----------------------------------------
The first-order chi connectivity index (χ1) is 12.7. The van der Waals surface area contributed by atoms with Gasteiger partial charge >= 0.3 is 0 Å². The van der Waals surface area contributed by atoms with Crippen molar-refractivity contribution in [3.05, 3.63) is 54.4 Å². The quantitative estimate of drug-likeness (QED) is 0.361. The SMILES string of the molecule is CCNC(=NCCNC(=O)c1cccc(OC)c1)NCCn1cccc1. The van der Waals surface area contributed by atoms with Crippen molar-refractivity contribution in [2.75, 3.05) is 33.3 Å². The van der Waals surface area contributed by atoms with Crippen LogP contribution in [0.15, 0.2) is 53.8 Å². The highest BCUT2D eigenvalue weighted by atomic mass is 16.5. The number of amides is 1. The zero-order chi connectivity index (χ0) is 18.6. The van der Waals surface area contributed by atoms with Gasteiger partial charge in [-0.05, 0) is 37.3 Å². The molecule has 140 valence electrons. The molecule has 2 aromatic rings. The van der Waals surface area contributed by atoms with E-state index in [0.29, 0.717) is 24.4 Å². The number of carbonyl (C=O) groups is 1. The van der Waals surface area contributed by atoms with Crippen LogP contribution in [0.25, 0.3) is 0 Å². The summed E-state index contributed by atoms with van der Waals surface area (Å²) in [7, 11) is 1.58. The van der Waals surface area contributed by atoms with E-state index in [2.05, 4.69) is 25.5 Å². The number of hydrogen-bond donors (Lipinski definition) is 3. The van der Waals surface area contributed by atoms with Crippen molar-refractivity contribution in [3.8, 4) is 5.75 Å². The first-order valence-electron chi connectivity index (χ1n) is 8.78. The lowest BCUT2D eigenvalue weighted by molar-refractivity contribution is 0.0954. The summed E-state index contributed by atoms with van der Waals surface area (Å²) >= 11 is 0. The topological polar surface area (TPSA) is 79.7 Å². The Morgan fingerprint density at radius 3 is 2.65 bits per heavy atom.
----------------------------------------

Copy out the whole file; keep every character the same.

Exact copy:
The first-order chi connectivity index (χ1) is 12.7. The van der Waals surface area contributed by atoms with Gasteiger partial charge >= 0.3 is 0 Å². The van der Waals surface area contributed by atoms with Crippen molar-refractivity contribution in [3.05, 3.63) is 54.4 Å². The quantitative estimate of drug-likeness (QED) is 0.361. The SMILES string of the molecule is CCNC(=NCCNC(=O)c1cccc(OC)c1)NCCn1cccc1. The van der Waals surface area contributed by atoms with Crippen molar-refractivity contribution in [2.75, 3.05) is 33.3 Å². The van der Waals surface area contributed by atoms with Crippen LogP contribution in [0.15, 0.2) is 53.8 Å². The highest BCUT2D eigenvalue weighted by atomic mass is 16.5. The number of amides is 1. The zero-order chi connectivity index (χ0) is 18.6. The van der Waals surface area contributed by atoms with Gasteiger partial charge in [-0.05, 0) is 37.3 Å². The molecule has 140 valence electrons. The molecule has 2 aromatic rings. The van der Waals surface area contributed by atoms with E-state index in [0.29, 0.717) is 24.4 Å². The number of carbonyl (C=O) groups is 1. The van der Waals surface area contributed by atoms with Crippen LogP contribution in [0.25, 0.3) is 0 Å². The summed E-state index contributed by atoms with van der Waals surface area (Å²) in [7, 11) is 1.58. The van der Waals surface area contributed by atoms with E-state index in [2.05, 4.69) is 25.5 Å². The number of hydrogen-bond donors (Lipinski definition) is 3. The van der Waals surface area contributed by atoms with Crippen molar-refractivity contribution in [3.8, 4) is 5.75 Å². The first-order valence-electron chi connectivity index (χ1n) is 8.78. The lowest BCUT2D eigenvalue weighted by molar-refractivity contribution is 0.0954. The summed E-state index contributed by atoms with van der Waals surface area (Å²) >= 11 is 0. The topological polar surface area (TPSA) is 79.7 Å². The Morgan fingerprint density at radius 3 is 2.65 bits per heavy atom.